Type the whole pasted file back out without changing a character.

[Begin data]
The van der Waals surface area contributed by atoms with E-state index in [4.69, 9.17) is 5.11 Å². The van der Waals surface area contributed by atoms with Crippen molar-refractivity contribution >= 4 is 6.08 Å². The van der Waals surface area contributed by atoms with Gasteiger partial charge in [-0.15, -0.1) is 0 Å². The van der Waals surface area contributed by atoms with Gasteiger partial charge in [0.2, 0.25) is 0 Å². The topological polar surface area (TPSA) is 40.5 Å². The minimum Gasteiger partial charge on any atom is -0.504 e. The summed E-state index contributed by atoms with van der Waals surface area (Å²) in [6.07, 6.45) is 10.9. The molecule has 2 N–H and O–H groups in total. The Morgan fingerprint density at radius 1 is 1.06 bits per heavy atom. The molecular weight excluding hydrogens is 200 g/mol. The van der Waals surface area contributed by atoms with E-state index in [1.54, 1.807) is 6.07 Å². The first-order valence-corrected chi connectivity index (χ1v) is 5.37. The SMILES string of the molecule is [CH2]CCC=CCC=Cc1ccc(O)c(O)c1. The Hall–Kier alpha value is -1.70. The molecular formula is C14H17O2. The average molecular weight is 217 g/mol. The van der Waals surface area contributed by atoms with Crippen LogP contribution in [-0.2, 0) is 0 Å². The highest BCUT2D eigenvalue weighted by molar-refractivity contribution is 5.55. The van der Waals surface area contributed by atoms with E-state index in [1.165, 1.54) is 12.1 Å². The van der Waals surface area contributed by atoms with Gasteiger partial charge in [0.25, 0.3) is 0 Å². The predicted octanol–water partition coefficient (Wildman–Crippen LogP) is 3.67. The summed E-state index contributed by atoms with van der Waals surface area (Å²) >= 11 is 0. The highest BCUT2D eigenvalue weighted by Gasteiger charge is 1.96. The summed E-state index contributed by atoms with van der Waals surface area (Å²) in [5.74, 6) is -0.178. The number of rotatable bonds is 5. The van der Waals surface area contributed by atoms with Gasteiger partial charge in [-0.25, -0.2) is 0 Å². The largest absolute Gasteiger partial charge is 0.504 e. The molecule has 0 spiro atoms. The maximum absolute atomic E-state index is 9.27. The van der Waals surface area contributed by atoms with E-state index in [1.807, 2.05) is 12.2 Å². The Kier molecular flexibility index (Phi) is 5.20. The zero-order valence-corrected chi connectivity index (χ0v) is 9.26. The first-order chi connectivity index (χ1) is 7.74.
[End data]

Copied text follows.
The van der Waals surface area contributed by atoms with E-state index in [4.69, 9.17) is 5.11 Å². The van der Waals surface area contributed by atoms with Crippen molar-refractivity contribution >= 4 is 6.08 Å². The van der Waals surface area contributed by atoms with Gasteiger partial charge in [-0.15, -0.1) is 0 Å². The van der Waals surface area contributed by atoms with Gasteiger partial charge in [0.2, 0.25) is 0 Å². The topological polar surface area (TPSA) is 40.5 Å². The minimum Gasteiger partial charge on any atom is -0.504 e. The summed E-state index contributed by atoms with van der Waals surface area (Å²) in [6.07, 6.45) is 10.9. The molecule has 2 N–H and O–H groups in total. The Morgan fingerprint density at radius 1 is 1.06 bits per heavy atom. The molecular weight excluding hydrogens is 200 g/mol. The van der Waals surface area contributed by atoms with E-state index in [1.54, 1.807) is 6.07 Å². The first-order valence-corrected chi connectivity index (χ1v) is 5.37. The SMILES string of the molecule is [CH2]CCC=CCC=Cc1ccc(O)c(O)c1. The Hall–Kier alpha value is -1.70. The molecular formula is C14H17O2. The average molecular weight is 217 g/mol. The van der Waals surface area contributed by atoms with Crippen LogP contribution in [-0.2, 0) is 0 Å². The highest BCUT2D eigenvalue weighted by molar-refractivity contribution is 5.55. The van der Waals surface area contributed by atoms with E-state index in [1.165, 1.54) is 12.1 Å². The van der Waals surface area contributed by atoms with Gasteiger partial charge in [0.25, 0.3) is 0 Å². The predicted octanol–water partition coefficient (Wildman–Crippen LogP) is 3.67. The summed E-state index contributed by atoms with van der Waals surface area (Å²) >= 11 is 0. The highest BCUT2D eigenvalue weighted by Gasteiger charge is 1.96. The summed E-state index contributed by atoms with van der Waals surface area (Å²) in [5.74, 6) is -0.178. The number of rotatable bonds is 5. The van der Waals surface area contributed by atoms with Gasteiger partial charge in [-0.25, -0.2) is 0 Å². The largest absolute Gasteiger partial charge is 0.504 e. The molecule has 0 spiro atoms. The maximum absolute atomic E-state index is 9.27. The van der Waals surface area contributed by atoms with E-state index in [1.807, 2.05) is 12.2 Å². The Kier molecular flexibility index (Phi) is 5.20. The zero-order valence-corrected chi connectivity index (χ0v) is 9.26. The first-order chi connectivity index (χ1) is 7.74.